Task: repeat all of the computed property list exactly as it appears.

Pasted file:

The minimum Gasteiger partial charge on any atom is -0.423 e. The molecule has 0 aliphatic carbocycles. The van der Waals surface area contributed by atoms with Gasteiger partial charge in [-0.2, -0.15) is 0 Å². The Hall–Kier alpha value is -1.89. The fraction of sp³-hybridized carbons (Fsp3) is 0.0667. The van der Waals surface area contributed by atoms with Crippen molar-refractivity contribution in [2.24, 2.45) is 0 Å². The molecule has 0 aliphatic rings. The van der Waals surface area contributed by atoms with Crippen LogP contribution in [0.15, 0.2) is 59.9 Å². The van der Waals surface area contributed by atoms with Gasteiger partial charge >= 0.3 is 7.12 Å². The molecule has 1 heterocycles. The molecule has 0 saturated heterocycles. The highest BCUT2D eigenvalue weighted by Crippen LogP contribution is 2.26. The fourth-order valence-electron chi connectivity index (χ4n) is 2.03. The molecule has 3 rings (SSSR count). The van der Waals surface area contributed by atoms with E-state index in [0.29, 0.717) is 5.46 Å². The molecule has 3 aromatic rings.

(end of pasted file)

The minimum Gasteiger partial charge on any atom is -0.423 e. The molecule has 0 aliphatic carbocycles. The van der Waals surface area contributed by atoms with Gasteiger partial charge in [-0.2, -0.15) is 0 Å². The Hall–Kier alpha value is -1.89. The fraction of sp³-hybridized carbons (Fsp3) is 0.0667. The van der Waals surface area contributed by atoms with Crippen molar-refractivity contribution in [2.24, 2.45) is 0 Å². The molecule has 0 aliphatic rings. The van der Waals surface area contributed by atoms with Crippen LogP contribution in [0.15, 0.2) is 59.9 Å². The van der Waals surface area contributed by atoms with Gasteiger partial charge >= 0.3 is 7.12 Å². The molecule has 1 heterocycles. The molecule has 0 saturated heterocycles. The highest BCUT2D eigenvalue weighted by Crippen LogP contribution is 2.26. The fourth-order valence-electron chi connectivity index (χ4n) is 2.03. The molecule has 3 rings (SSSR count). The van der Waals surface area contributed by atoms with E-state index in [0.29, 0.717) is 5.46 Å². The molecule has 3 aromatic rings.